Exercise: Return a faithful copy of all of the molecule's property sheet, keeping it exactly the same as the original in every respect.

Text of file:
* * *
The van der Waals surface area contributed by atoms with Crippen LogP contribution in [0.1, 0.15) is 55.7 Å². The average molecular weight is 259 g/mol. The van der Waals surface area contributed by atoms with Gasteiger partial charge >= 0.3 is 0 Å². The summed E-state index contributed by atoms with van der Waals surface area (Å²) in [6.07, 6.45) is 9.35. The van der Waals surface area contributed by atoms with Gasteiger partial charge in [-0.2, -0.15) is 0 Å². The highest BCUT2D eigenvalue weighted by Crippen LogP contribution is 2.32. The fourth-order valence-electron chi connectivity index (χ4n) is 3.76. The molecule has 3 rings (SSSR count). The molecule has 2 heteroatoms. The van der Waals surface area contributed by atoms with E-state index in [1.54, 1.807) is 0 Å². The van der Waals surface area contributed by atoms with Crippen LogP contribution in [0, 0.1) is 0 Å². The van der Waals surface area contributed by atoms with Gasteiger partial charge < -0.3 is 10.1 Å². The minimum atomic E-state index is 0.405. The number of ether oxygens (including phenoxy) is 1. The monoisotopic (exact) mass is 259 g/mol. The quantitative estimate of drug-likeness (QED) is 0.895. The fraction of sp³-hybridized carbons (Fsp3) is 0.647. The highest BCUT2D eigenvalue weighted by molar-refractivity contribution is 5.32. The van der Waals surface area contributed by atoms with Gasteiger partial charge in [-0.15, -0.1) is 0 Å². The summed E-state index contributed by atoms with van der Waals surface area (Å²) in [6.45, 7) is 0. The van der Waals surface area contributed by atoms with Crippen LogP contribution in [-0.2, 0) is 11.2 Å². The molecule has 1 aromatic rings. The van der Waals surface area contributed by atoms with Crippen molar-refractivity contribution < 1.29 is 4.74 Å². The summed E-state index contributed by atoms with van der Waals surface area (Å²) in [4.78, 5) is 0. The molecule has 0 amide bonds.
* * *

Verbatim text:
The van der Waals surface area contributed by atoms with Crippen LogP contribution in [0.1, 0.15) is 55.7 Å². The average molecular weight is 259 g/mol. The van der Waals surface area contributed by atoms with Gasteiger partial charge >= 0.3 is 0 Å². The summed E-state index contributed by atoms with van der Waals surface area (Å²) in [6.07, 6.45) is 9.35. The van der Waals surface area contributed by atoms with Gasteiger partial charge in [-0.2, -0.15) is 0 Å². The highest BCUT2D eigenvalue weighted by Crippen LogP contribution is 2.32. The fourth-order valence-electron chi connectivity index (χ4n) is 3.76. The molecule has 3 rings (SSSR count). The molecule has 2 heteroatoms. The van der Waals surface area contributed by atoms with E-state index in [1.54, 1.807) is 0 Å². The van der Waals surface area contributed by atoms with Crippen LogP contribution in [0, 0.1) is 0 Å². The van der Waals surface area contributed by atoms with Gasteiger partial charge < -0.3 is 10.1 Å². The minimum atomic E-state index is 0.405. The number of ether oxygens (including phenoxy) is 1. The monoisotopic (exact) mass is 259 g/mol. The quantitative estimate of drug-likeness (QED) is 0.895. The fraction of sp³-hybridized carbons (Fsp3) is 0.647. The highest BCUT2D eigenvalue weighted by molar-refractivity contribution is 5.32. The van der Waals surface area contributed by atoms with Gasteiger partial charge in [-0.15, -0.1) is 0 Å². The summed E-state index contributed by atoms with van der Waals surface area (Å²) in [6.45, 7) is 0. The van der Waals surface area contributed by atoms with Crippen LogP contribution in [-0.2, 0) is 11.2 Å². The molecule has 1 aromatic rings. The van der Waals surface area contributed by atoms with Crippen molar-refractivity contribution < 1.29 is 4.74 Å². The summed E-state index contributed by atoms with van der Waals surface area (Å²) in [4.78, 5) is 0. The molecule has 0 amide bonds.